Rabbi Schneur Zalman of Liadi explains the paradox of Elul with the following metaphor: The king’s usual place is in the capital city, in the royal palace. Anyone wishing to approach the king must go through the appropriate channels in the palace bureaucracy and gain the approval of a succession of royal secretaries and ministers. They must journey to the capital and pass through the many gates, corridors and antechambers that lead to the throne room. Their presentation must be meticulously prepared, and they must adhere to an exacting code of dress, speech and mannerism upon entering into the royal presence.
The ORacle, September 2011 Issue
However, there are times when the king comes out to the fields outside the city. At such times, anyone can approach the king; the king receives them all with a smiling face and a radiant countenance. The peasant behind his plow has access to the king in a manner unavailable to the highest ranking minister in the royal court when the king is in the palace. [Likkutei Torah, Re’eh 32b].
This Chasidic parable teaches us about the month of Elul, the Hebrew month before Rosh Hashana. This month is devoted to a careful examination of who we are. During Elul, we understand more deeply the ways we have failed—ourselves, each other, and the Eternal. Our introspection leads to remorse for the harm we have done, restitution when possible, and turning away from our past selves to better selves who will act differently in the coming year.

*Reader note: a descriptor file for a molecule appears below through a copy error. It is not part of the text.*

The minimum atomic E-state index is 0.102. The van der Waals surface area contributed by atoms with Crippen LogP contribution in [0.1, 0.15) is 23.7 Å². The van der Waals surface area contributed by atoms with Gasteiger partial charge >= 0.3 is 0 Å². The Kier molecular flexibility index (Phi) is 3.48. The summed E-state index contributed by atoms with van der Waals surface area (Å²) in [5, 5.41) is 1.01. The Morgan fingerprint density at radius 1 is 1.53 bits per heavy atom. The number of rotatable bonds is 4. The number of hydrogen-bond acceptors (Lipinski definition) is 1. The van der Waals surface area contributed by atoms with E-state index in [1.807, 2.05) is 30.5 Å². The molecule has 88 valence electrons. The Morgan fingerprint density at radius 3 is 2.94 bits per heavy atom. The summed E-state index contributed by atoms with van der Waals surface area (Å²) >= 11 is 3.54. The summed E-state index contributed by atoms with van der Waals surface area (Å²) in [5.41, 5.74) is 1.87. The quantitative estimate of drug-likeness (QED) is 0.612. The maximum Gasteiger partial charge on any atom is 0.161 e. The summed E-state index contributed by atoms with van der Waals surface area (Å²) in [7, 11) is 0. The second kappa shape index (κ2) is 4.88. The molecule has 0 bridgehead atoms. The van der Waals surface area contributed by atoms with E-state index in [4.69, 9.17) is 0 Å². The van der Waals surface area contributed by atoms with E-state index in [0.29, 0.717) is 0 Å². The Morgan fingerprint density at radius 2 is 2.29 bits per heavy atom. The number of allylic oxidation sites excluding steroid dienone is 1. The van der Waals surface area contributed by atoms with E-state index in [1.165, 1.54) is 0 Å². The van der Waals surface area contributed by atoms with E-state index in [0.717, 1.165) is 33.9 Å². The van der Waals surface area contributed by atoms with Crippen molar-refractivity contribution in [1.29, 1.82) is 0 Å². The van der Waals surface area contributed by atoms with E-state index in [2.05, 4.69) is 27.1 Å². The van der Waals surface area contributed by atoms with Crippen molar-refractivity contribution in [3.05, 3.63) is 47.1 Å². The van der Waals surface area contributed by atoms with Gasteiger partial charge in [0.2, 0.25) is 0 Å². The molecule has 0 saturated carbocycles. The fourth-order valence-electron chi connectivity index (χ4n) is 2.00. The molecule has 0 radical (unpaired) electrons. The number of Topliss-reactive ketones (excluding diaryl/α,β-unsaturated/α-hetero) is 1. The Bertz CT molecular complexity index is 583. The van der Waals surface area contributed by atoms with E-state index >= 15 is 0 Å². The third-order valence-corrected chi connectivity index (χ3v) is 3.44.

This parable recognizes the difficulty of teshuva–deep introspection and amending our ways, and teaches that during this time we possess greater accessibility to the Eternal. The Jewish soul yearns to sincerely turn inward and will, in turn, find Transcendent comfort within. While the image of the Eternal as King may not resonate with many of us, perhaps the conception of the Divine in the field, close to us as we go about our daily lives is valuable. This metaphor of approachability urges us to seize the opportunity for teshuva. As a guide, I highly recommend This is Real and You are Completely Unprepared by Rabbi Allan Lew. It ushers us from Elul through Yom Kippur providing a myriad of opportunities to connect with Jewish concepts and rituals.
As a community, we will also celebrate S’lichot on September 24th. Our evening will begin with an oneg and Havdalah and move into a stirring candlelight service filled with haunting melodies which capture our fervent prayers as Rosh Hashanah approaches. I look forward to seeing you there, and may we all have the koach, the strength, to engage in true teshuva and enter the New Year liberated to be our best selves.